The coronavirus outbreak has led India to restrict the export of dozens of drugs including paracetamol, antibiotics such as tinidazole and erythromycin, the hormone progesterone, which is used in the contraceptive pill, and vitamins B12, B1 and B6. India is one of the world’s largest producers and exporters of drugs, with the US and Europe heavily reliant on the supply.    Source: India's medicine restrictions

Independent Review of the Reforms to the Therapeutic Goods Advertising Framework to Commence

The independent review of the advertising reforms (the Review) has now commenced, and is being led by Ms Rosemary Sinclair AM. The Review will assess the impact of the new advertising measures as included in the Therapeutic Goods Amendment (2017 Measures No.1) Act 2018. The Review may also advise on whether further changes to the management of the regulation of therapeutic goods advertising, including complaints, are required. However, the Review will not consider the Government's decision, implemented through legislative change in 2018, to remove pre-approval for advertisements of medicines that appear in specified media from 1 July 2020. Nor will it consider the legislation other than in the context of its operational impact on the new advertising measures.     Source: Independent legislative review

The Lactobacillus Taxonomy Change is Coming: Why, and How to Make the Most of it?

There are major international naming changes coming up for probiotics currently named under the Lactobacillus genus, expected to be announced during 2020. Developed with consensus by taxonomic experts, it aims to ensure a shared and stable language for identifying existing organisms and will be a historic event in the field of taxonomy leading to global impacts as well as hoped-for long-term benefits on the probiotics industry. Now and for the first time, the upcoming taxonomy change will have an unprecedented impact on probiotics – a category consumed by millions of people Worldwide and projected to reach almost 70 billion USD of market value by 2023. The two key aspects for the choice of the new classification will be to create new genera with a better homogeneity that respects the defined rules for similarity between organisms in a same genus, and most importantly, to create a stable number of genera that will accommodate future species without the need of a further reclassification.    Source: Renaming probiotics  (Please see also the International Scientific Association for Prebiotics and Probiotics )

Importer fined $10,000 for Importing Illegal Supplements

The owner of an online supplements business has been fined $10,000 and ordered to perform 400 hours of community service after he failed to realise products he imported from the United States contained ingredients that were illegal. Daniel Katsogiannis, 32, was charged in 2018 after the Border Force intercepted two shipments of workout supplements containing DHEA (Dehydroepiandrosterone) and DMAA (1,3-dimethylamylamine). The use of DMAA was banned in Australia by the Therapeutic Goods Administration in 2012, with the substance described as "toxic" with "dangerous side-effects". DHEA is available in supplements in the US but is classified as a steroid precursor in Australia. In an interview with authorities, Mr Katsogiannis said he didn't consider DHEA a steroid and had no idea it was illegal. DMAA was not listed as an ingredient on the product labels, so he thought he was "good to go", but the substance was found to be present in testing.          Source: Georgina Mitchell, SMH DHEA import bust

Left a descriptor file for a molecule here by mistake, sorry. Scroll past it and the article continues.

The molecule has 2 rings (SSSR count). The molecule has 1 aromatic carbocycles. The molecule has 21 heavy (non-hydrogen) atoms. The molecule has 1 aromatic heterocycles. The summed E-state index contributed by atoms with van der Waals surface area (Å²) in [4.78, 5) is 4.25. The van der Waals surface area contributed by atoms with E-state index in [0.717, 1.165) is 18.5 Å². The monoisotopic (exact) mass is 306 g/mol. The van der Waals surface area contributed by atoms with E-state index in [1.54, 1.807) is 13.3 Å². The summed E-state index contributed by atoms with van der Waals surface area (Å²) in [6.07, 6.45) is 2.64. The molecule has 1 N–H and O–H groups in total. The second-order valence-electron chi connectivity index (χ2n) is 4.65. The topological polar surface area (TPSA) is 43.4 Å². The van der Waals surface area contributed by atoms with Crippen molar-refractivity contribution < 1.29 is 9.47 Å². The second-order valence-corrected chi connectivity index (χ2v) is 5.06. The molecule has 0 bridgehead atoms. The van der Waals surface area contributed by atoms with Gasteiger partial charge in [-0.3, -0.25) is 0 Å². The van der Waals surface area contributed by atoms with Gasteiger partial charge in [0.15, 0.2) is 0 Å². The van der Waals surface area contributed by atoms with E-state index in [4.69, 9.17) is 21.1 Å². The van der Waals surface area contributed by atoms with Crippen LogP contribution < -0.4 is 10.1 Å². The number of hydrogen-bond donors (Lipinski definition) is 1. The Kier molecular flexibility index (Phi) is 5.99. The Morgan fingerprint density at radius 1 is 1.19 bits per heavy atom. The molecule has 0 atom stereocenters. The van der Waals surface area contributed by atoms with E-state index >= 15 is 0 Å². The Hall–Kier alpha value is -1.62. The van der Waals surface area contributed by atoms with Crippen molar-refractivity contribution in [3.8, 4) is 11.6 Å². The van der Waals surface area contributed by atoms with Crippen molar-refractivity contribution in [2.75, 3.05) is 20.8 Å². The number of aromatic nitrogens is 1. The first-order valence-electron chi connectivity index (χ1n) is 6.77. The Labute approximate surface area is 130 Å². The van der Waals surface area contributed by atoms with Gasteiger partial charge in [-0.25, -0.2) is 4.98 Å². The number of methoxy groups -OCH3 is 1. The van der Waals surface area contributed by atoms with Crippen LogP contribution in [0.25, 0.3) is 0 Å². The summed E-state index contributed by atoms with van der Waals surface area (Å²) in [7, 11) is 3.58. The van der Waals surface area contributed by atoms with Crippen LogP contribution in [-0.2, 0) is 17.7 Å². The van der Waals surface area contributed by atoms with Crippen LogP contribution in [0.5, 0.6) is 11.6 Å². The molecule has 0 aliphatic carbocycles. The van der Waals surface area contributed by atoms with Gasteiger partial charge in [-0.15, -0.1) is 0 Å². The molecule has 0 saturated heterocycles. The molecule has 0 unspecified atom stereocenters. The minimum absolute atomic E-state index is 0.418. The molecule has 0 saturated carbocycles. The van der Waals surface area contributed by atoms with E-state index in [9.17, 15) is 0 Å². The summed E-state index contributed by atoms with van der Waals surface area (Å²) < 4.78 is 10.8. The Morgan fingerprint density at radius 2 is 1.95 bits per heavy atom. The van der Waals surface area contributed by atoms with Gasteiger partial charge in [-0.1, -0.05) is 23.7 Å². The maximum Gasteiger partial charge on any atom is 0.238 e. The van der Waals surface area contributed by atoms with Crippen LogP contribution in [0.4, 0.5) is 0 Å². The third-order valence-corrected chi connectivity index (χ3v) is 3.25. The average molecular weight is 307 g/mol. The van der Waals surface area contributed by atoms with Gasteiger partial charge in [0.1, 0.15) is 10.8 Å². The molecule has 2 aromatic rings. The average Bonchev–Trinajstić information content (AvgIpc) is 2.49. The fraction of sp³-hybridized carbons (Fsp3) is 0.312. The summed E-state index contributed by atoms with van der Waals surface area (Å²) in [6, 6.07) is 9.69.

How to Spot a Counterfeit Medicine

There are two types of fake medicines: products that imitate genuine medicines, and products that make false claims about their ingredients. A counterfeit medicine could have no/substandard or undeclared active ingredients. The ingredients could be illegal or dangerous, the dosage could be incorrect or there may contain contaminants from unhygienic manufacture. In countries that have strong medicines regulation, such as Australia, fake medicines are rarer, especially when bought from reputable retailers. The quickest way to spot a bogus medicine is to compare it with an authentic medicine. Medicines are manufactured with precision, so any variation in size, weight, colour, quality or embossing could indicate a forgery. If you do buy your medicines online, make sure they are listed or registered on the Australian Register of Therapeutic Goods (ARTG)     Source: Counterfeit meds

  


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our Sydney office:

Robert Forbes - Director
robert@robert-forbes.com
+61 2 9660 8027